What I did not understand, and what most people do not understand is we are now one Province away from a Conservative majority which would allow them to make constitutional amendments. That means that what happened in Ontario with our Charter of Rights and Freedoms could very well happen nation wide. So… why spend all this time and effort on making a law that the conservatives are just about to make moot all together?!
This was the question we desperately wanted to ask this incredible panel… and couldn’t wait to hear all the things they had to say. Just before the event started, the conservative lobbyist from before walked over and sat down beside Alex. Brody and I lost it laughing as a super serious film featuring David Suzuki about the state of our environment began. Here we were sitting between a staunch capitalist and a conservative lobbyist at a David Suzuki Blue Bot Movement event. The world… is falling apart folks.
Just before the film ended, the conservative lobbyist seemed to finally clue in where he was, and promptly got up and left. After the film, they introduced Olivia Chow as the moderator. Alex leaned over and said, “Oh no… they made the politician the moderator?! Never make a politician in charge of the mic…”
Now, I like Olivia Chow, and we all voted for her for Mayor, but Ms. Chow proceeded to extend that uncomfortable feeling I felt from the moment I walked in the door. The majority of the evening was taken up by her long winded introductions of the panelists, who we all knew, and who very clearly did not want to be introduced. These are women who have written 15+ books and are working on the front line against budget cuts, they have a lot to say and it was not stuff about them. After Dianne Saxe said out loud, “Do not introduce me,” Olivia went on to introduce her.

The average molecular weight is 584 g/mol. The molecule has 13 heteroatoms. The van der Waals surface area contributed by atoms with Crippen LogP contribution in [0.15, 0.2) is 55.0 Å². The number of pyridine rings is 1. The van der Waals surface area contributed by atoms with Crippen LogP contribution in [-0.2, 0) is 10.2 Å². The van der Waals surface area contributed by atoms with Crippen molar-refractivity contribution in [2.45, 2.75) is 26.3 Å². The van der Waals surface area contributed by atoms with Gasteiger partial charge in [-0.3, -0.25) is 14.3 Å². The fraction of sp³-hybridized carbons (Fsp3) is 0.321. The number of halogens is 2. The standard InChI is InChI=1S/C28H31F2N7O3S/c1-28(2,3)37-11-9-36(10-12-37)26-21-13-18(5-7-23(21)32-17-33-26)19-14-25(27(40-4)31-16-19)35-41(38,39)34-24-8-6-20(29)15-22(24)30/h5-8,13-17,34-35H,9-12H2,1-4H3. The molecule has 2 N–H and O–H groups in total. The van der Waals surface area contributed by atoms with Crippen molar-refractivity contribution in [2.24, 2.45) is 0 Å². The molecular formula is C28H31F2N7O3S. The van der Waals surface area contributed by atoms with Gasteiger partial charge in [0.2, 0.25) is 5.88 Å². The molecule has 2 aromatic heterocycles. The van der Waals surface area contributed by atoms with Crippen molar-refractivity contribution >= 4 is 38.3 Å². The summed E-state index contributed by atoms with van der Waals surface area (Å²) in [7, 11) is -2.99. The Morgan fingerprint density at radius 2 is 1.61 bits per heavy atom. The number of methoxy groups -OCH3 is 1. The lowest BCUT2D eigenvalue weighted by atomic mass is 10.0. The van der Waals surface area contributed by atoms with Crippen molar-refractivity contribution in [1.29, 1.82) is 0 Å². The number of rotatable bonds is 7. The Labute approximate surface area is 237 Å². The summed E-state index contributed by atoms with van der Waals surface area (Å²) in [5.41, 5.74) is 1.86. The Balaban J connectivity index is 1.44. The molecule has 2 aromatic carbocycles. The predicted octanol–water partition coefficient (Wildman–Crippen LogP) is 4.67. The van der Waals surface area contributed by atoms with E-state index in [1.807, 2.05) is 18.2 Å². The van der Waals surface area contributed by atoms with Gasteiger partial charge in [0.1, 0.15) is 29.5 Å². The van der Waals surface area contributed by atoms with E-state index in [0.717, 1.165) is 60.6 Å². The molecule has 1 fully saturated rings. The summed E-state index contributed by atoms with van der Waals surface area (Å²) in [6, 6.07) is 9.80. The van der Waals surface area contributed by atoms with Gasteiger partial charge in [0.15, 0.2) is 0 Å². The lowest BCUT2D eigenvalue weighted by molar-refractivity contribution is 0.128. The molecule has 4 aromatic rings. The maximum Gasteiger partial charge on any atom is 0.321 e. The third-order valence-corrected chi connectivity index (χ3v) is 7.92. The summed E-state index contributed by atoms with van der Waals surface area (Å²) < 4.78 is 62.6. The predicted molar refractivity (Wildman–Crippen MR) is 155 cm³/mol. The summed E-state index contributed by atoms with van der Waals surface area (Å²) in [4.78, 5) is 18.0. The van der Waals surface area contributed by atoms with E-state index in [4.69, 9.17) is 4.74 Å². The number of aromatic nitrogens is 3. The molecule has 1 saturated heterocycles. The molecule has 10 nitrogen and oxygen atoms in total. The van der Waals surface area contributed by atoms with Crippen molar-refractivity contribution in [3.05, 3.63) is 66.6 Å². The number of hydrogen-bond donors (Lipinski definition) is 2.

Then it was finally time to ask Vanessa Gray, the incredibly tireless Aamjiwnaang First Nation activist who grew up in Chemical Valley her opinion on all of this, and this was the one person Chow did not introduce…she jumped right into questions by asking, “Where did you find the strength to overcome everything (we) did to you?” And also, “What would you say to Justin Trudeau if he was here right now…” which is a fundamentally awfully racist thing to ask an Indigenous person at this point in time.
I was in shock by the inappropriate questions asked and upset for Vanessa and Beze. These people should not be asked to recognize someone like Justin Trudeau who has looked their communities in the faces and bold faced lied, and whose Father oversaw the writing of the Indian Act in 1976 which opened up a new and ugly chapter in Canada’s racist history that continues to this day. We need look no farther than Unist’ot’en for proof there. They should not be asked to recognize this government or our laws which have done horrible, awful things to their communities and their sacred spaces.
Their answer to us was that this government doesn’t work. This structure, doesn’t work. They didn’t build Chemical Valley, we did. Yet our laws keep them right beside it. They told us stories of how their community had to move their daycare to the very centre of the reserve so that the children wouldn’t be right beside the refineries, or the “cloud makers” as they call them.
These are heartbreaking truths that most Canadians don’t care to empathize with…if they even know about them. We are not taught to think about how lucky we are every time we turn on a tap. We are not taught to think about what we’ve done to these communities, we are actually taught the opposite of empathy. Our government puts billions of dollars into professional sports and legalized tailgating, to keep us tribal and distracted from connecting with one another, and so when these people tell us that they want Justin Trudeau to suffer, when they want Canadians to suffer, how can we possibly blame them?